Seeing Things As They Are - Matthew 17

Think of a time when you were sure, in your heart and mind, that you were seeing a situation the right way. You were certain that you understood. But then, you came to find out that you were wrong. There was something that you didn’t previously know or understand. It happens in our personal relationships and circumstances, and also as we observe happenings in the world around us - very often, we fail to see things as they truly are.In fact, it’s common to say that you were “blind” to what was going on.

Seeing Things As They Are - Matthew 17

During Jesus’ earthly ministry, there were things that those around him (even his closest and most devoted followers) could not see because of their own human limitations. They were blind, so to speak. The difference between them and a person with physical blindness is that unlike a blind person, those around Jesus thought that they could see.

But one thing we notice about Jesus as we read the gospels is that he always sees things as they truly are. This is part of why he was able to be a sufficient Savior. And now, seated at the right hand of God the Father, Jesus still sees things the right way. Some of you might remember the song from some years back by Brandon Heath titled, “Give Me Your Eyes.” The idea of the song is “Jesus, help me to see as You see.” The OT prophet Isaiah wrote that among the tasks given to God’s chosen servant, the Christ, was to “open the eyes that are blind.” Many with physical blindness would receive sight to demonstrate that Jesus has the power to restore sight not only to blind eyes, but to blind hearts and minds.

Jesus does just that. To use the words of Paul, Jesus “enlightens the eyes of our hearts.” And so, we should look to Jesus to help us see things as they truly are. But what kinds of things does Jesus help us see? On pages 6 and 7 in the worship guide there are three things listed: Himself, faith, and ourselves. Rather than living with the truth hidden from our sight, we can view these things as Jesus sees them. So let’s look at each of these.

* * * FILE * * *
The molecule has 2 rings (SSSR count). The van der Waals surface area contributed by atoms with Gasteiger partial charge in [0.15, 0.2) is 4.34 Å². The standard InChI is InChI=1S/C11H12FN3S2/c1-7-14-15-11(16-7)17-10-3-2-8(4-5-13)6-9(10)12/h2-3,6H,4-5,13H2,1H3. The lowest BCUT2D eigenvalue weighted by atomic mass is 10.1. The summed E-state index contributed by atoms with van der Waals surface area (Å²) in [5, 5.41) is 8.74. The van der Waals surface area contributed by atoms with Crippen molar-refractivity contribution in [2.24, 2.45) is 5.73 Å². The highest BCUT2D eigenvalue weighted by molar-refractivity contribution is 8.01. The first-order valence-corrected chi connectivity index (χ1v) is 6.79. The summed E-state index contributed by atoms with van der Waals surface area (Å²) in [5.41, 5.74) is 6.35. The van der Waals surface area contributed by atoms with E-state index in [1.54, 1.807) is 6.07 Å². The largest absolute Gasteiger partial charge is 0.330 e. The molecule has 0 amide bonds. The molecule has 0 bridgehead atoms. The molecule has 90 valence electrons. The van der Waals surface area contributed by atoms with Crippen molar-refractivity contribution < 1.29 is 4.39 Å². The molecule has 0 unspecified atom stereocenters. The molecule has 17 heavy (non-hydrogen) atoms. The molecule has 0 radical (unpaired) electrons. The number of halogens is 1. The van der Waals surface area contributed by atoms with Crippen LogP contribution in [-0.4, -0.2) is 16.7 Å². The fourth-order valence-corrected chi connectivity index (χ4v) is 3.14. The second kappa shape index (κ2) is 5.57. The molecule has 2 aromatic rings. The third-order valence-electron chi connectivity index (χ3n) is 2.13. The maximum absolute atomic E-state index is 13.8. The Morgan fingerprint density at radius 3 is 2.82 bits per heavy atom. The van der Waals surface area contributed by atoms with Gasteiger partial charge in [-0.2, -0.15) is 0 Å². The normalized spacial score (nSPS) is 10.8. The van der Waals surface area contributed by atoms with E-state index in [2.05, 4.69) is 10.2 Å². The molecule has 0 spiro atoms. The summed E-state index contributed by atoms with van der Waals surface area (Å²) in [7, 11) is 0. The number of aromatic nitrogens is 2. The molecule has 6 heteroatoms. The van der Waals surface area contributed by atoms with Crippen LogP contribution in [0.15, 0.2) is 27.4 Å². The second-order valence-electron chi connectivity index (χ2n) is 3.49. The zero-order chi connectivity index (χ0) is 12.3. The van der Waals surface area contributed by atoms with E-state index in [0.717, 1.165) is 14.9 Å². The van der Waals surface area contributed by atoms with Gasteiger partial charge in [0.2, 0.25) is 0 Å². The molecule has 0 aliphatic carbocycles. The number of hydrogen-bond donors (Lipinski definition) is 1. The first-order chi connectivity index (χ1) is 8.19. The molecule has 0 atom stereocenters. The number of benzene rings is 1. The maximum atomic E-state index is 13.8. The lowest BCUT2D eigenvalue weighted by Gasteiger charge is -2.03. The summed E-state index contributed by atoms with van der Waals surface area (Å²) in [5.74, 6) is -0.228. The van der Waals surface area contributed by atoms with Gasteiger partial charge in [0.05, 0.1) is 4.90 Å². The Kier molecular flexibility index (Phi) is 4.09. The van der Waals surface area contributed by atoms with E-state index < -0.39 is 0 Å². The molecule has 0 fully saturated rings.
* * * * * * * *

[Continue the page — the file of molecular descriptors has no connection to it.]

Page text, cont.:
This first event is known as the “Transfiguration” of Jesus. Jesus was visibly transformed in his appearance. There is an OT precursor to this. Something remarkably similar happened in the life of Moses. The book of Exodus describes Moses going up on Mount Sinai, where God would give him the laws that would make Israel into a cohesive nation. Just as with Jesus, Moses goes up on the mountain with three close companions. Moses takes three priests: Aaron, Nadab, and Abihu. Just as with Jesus, Moses is overshadowed by a great cloud, which in OT Israel signified the presence of God.

And just as with Jesus, Moses hears the voice of God, and his interaction with God leaves him with a physical glow that reflected God’s glory. But there are differences between the two events. For instance, when Moses went to the place where the cloud of God rested, he went alone. His companions did not go that far with him. When Jesus is transfigured, three apostles are close by. Also, God’s words are different. With Jesus, God does not give additional law, but rather, he confirms the identity of Jesus as His Son. And interestingly, Moses appears here along with another great prophet: Elijah. But what does it mean?

Well, it’s about seeing Jesus as He truly is. Why the parallel to the life of Moses? Moses went up on Mount Sinai to meet with God because he was the mediator between God and the people of Israel. The people could not approach God in all his holiness and power because they were sinful and afraid. Moses stood between them.